ROOF GARDENS

Large flower pots, boxes or butts can be used to grow a very wide variety of plants on flat roofs, including a number of shrubs. While careful choice of plants is obviously essential, a sound soil mixture, good drainage, and proper watering are equally important. John Innes Potting Compost (preferably No. 2) is an excellent growing medium for most plants. It is advisable to replace the top few inches of the compost or soil (2 parts fibrous loam, plus 1 part each of peat and sand is an alternative to the John Innes mixture) every spring. Replace with the same amount of compost or soil mixture.

To allow surplus water to drain away, raise tubs etc. off the ground. Drainage holes at the bottom of tubs, boxes and pots are, of course, vital, and should be covered with crocks (pieces of broken flower pots). A layer of pebbles can go above the crocks. Water in when planting and subsequently whenever the soil is at all dry.

Many amateurs like to grow roses in tubs. Note that the tubs must be at least 2 ½ ft. deep, 2 ft. long and 18 in. wide. Poles can be inserted in the tubs and climbing varieties chosen. Selection of the right kinds is vital — very vigorous varieties like Golden Glow, Dr W. van Fleet and Alberic Barbier are hardly suitable and the shorter growers which flower more or less continuously should be grown. Examples are Aloha, Coral Dawn, Danse du Feu, Golden Crest, New Dawn and Parade. Ramblers are usually too rampant but the relatively new Crimson Shower is an exception. It is in bloom from the end of July well into September (and sometimes as late as October).

Floribunda roses are also very effective, especially the extra tough varieties like Frensham, (probably the best for this purpose), Elsinore, Silberlachs, Tivoli, Orange Triumph, Masquerade and Gold Cup. Among the shrubs and climbers suited to tubs are hydrangeas, Choisya ternata (Mexican orange blossom), Berberis Darwinii, Jasminum nudi-Florum, Rosmarinus officinalis (the common rosemary which is hardier than the white and silver-striped varieties), Philadelphus Lemoinei, clematis, Forsythia viridissima.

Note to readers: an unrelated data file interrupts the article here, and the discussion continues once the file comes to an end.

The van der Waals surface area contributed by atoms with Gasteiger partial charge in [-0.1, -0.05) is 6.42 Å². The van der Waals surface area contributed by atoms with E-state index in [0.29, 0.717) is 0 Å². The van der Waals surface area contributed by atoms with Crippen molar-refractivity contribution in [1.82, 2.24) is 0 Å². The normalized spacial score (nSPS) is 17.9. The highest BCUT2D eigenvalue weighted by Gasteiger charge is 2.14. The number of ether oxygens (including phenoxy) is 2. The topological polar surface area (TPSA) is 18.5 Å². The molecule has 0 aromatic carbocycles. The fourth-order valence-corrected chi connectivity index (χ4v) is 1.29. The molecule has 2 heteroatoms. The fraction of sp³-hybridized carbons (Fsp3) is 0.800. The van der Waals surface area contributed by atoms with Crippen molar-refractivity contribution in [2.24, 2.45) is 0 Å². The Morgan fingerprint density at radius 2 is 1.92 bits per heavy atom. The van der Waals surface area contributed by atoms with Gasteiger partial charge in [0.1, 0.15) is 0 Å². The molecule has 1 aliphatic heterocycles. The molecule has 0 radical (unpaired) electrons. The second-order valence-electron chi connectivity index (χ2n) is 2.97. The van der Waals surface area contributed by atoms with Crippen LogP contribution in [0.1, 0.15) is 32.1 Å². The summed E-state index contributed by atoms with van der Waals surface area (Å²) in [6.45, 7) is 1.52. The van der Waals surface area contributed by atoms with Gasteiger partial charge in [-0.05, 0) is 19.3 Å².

Bedding plants, e.g. petunias, salvias, antirrhinums, are useful for roof gardens, hardy border perennials like geums, heucheras, Chrysanthemum maximum Esther Read, Cobham Gold and Wirral Supreme; gladioli, provided they are given a mulch of peat, hop manure etc. during dry spells; hardy annuals like clarkia and godetia.

The Allwoodii pinks, being more continuous than the older varieties like Inchmery, Mrs Sinkins and White Ladies (though the latter should not be despised), are particularly suitable. Good varieties are the orange-scarlet Robin which stands up to stormy weather, the bright crimson Winston, and Susan, lilac with black centre (the last two are very fragrant). Most spring-flowering bulbs do well. Lilium regale which blooms in July is one of the best lilies to plant. Dwarf azaleas and rhododendrons can only be grown if planted in lime-free soil with peat and leaf mould and kept moist in dry weather during spring and summer. Slight shade is advisable.

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